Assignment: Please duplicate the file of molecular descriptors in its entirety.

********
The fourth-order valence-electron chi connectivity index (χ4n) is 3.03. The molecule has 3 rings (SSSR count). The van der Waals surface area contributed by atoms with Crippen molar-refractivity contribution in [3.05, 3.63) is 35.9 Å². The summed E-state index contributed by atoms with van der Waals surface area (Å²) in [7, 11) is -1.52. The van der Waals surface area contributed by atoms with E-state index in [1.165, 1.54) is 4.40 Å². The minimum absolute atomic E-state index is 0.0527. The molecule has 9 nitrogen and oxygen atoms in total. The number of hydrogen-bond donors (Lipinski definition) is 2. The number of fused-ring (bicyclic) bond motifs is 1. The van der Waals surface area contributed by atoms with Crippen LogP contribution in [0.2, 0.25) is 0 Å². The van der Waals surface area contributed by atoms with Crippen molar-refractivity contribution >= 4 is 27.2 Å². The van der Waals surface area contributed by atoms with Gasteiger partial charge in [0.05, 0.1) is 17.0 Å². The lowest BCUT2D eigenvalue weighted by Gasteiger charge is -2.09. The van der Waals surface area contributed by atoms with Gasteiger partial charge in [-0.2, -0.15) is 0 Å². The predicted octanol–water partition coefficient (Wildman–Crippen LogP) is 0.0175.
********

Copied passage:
The fourth-order valence-electron chi connectivity index (χ4n) is 3.03. The molecule has 3 rings (SSSR count). The van der Waals surface area contributed by atoms with Crippen molar-refractivity contribution in [3.05, 3.63) is 35.9 Å². The summed E-state index contributed by atoms with van der Waals surface area (Å²) in [7, 11) is -1.52. The van der Waals surface area contributed by atoms with E-state index in [1.165, 1.54) is 4.40 Å². The minimum absolute atomic E-state index is 0.0527. The molecule has 9 nitrogen and oxygen atoms in total. The number of hydrogen-bond donors (Lipinski definition) is 2. The number of fused-ring (bicyclic) bond motifs is 1. The van der Waals surface area contributed by atoms with Crippen LogP contribution in [0.2, 0.25) is 0 Å². The van der Waals surface area contributed by atoms with Crippen molar-refractivity contribution >= 4 is 27.2 Å². The van der Waals surface area contributed by atoms with Gasteiger partial charge in [0.05, 0.1) is 17.0 Å². The lowest BCUT2D eigenvalue weighted by Gasteiger charge is -2.09. The van der Waals surface area contributed by atoms with Gasteiger partial charge in [-0.2, -0.15) is 0 Å². The predicted octanol–water partition coefficient (Wildman–Crippen LogP) is 0.0175.